Principles and Techniques

We provide positive reinforcement and help clients set achievable milestones, ultimately building their confidence in their capacity to modify behaviors and make healthier life choices. Here, we present the assessment findings to the client, highlighting the effects of substance Step 1 of AA: Admitting You’re Powerless Over Alcohol use on their well-being. This is a crucial step where we strive to increase the client’s awareness of the potential consequences of their actions and sow the seeds for the desire to change. There are 5 critical elements of MET that patients and therapists will work through.

Its aim is to provide the client with the opportunity to develop a focus in their life, other than their addiction. It has been shown to be particularly effective when an individual has a strong resistance to change or is not strongly motivated to change. An example of this is in the case of substance abuse, as individuals who abuse drugs and alcohol may often find it difficult to stop using due to the reinforcing effects of these habits. MET’s focus on rapid change also makes it suitable for cases where the therapist has only limited contact with an individual.

Before you continue, we thought you might like to download our three Goal Achievement Exercises for free. These detailed, science-based exercises will help you or your clients create actionable goals and master techniques to create lasting behavior change. MET is a behavioral intervention designed to help clients with substance use disorders. Motivational Enhancement Therapies (METs) are interventions based on the MI approach and practices. MET for alcohol dependence may involve exploring the negative effects of alcohol, examining the individual’s readiness to change, and building a recovery plan. Treatment is personalized to heighten awareness of the risks and to empower the individual in pursuing sobriety.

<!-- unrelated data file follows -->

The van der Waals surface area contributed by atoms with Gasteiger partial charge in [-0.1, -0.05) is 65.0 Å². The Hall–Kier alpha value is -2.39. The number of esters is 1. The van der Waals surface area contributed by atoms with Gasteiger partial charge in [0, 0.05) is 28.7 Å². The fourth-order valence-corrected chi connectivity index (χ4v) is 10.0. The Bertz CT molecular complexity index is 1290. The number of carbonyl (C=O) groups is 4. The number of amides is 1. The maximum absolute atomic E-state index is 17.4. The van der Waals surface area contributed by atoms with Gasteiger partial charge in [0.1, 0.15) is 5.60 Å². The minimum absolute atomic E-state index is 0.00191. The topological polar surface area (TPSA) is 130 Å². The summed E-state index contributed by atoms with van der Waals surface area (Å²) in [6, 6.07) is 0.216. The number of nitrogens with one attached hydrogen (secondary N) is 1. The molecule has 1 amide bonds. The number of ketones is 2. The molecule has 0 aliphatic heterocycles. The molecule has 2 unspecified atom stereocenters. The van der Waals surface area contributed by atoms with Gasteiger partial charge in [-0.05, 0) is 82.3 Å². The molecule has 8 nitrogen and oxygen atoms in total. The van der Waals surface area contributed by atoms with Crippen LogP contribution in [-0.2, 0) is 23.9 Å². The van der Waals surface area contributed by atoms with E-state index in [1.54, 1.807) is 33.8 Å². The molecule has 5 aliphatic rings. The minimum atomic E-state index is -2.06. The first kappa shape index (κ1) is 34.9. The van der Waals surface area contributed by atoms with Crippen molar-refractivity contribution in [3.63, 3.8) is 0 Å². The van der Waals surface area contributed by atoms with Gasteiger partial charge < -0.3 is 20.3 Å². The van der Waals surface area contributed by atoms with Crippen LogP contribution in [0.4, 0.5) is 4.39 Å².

Similarly, a different study showed that MET could positively impact motivation and feelings of self-efficacy. Essentially, MET can be productive in helping individuals begin a journey of change. Healthcare professionals use MET to identify reasons for and against change and build motivation for taking steps in a positive direction.


The therapist may also ask an individual about short-term and long-term goals and evaluate any ways that a problem behavior may interfere with those goals. The therapy consists of an initial assessment battery, followed by a limited number of highly structured sessions. Throughout the MET process, therapists monitor clients’ progress towards their goals and provide ongoing support and encouragement.

motivational enhancement therapy